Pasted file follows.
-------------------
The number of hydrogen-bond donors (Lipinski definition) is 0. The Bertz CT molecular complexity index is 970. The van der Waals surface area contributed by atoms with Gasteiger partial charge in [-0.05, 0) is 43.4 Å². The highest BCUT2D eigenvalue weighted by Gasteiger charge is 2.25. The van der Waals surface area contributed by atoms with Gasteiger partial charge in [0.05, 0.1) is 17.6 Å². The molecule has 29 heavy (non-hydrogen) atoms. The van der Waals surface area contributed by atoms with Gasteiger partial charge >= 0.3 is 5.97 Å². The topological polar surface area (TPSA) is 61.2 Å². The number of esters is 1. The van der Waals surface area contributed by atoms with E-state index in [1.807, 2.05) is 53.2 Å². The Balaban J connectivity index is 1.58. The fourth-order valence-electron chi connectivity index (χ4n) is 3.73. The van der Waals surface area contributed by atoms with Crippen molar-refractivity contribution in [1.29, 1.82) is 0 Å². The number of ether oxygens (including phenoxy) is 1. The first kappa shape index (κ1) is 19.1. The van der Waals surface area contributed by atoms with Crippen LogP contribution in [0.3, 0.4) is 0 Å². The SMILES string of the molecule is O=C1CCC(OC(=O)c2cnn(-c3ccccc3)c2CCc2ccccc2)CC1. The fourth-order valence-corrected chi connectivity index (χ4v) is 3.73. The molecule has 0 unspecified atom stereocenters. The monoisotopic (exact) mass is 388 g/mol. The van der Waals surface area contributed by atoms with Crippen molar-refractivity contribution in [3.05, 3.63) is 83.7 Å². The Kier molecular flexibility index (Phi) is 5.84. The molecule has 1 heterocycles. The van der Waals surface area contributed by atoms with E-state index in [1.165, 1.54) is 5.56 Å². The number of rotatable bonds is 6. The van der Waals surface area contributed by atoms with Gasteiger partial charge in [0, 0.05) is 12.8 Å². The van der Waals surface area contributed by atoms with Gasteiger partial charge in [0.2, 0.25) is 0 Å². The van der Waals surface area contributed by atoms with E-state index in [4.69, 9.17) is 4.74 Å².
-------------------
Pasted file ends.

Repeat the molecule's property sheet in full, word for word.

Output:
The number of hydrogen-bond donors (Lipinski definition) is 0. The Bertz CT molecular complexity index is 970. The van der Waals surface area contributed by atoms with Gasteiger partial charge in [-0.05, 0) is 43.4 Å². The highest BCUT2D eigenvalue weighted by Gasteiger charge is 2.25. The van der Waals surface area contributed by atoms with Gasteiger partial charge in [0.05, 0.1) is 17.6 Å². The molecule has 29 heavy (non-hydrogen) atoms. The van der Waals surface area contributed by atoms with Gasteiger partial charge >= 0.3 is 5.97 Å². The topological polar surface area (TPSA) is 61.2 Å². The number of esters is 1. The van der Waals surface area contributed by atoms with E-state index in [1.807, 2.05) is 53.2 Å². The Balaban J connectivity index is 1.58. The fourth-order valence-electron chi connectivity index (χ4n) is 3.73. The van der Waals surface area contributed by atoms with Crippen molar-refractivity contribution in [1.29, 1.82) is 0 Å². The number of ether oxygens (including phenoxy) is 1. The first kappa shape index (κ1) is 19.1. The van der Waals surface area contributed by atoms with Crippen LogP contribution in [0.3, 0.4) is 0 Å². The SMILES string of the molecule is O=C1CCC(OC(=O)c2cnn(-c3ccccc3)c2CCc2ccccc2)CC1. The fourth-order valence-corrected chi connectivity index (χ4v) is 3.73. The molecule has 0 unspecified atom stereocenters. The monoisotopic (exact) mass is 388 g/mol. The van der Waals surface area contributed by atoms with Crippen molar-refractivity contribution in [3.05, 3.63) is 83.7 Å². The Kier molecular flexibility index (Phi) is 5.84. The molecule has 1 heterocycles. The van der Waals surface area contributed by atoms with E-state index in [1.165, 1.54) is 5.56 Å². The number of rotatable bonds is 6. The van der Waals surface area contributed by atoms with Gasteiger partial charge in [0, 0.05) is 12.8 Å². The van der Waals surface area contributed by atoms with Gasteiger partial charge in [0.2, 0.25) is 0 Å². The van der Waals surface area contributed by atoms with E-state index in [4.69, 9.17) is 4.74 Å².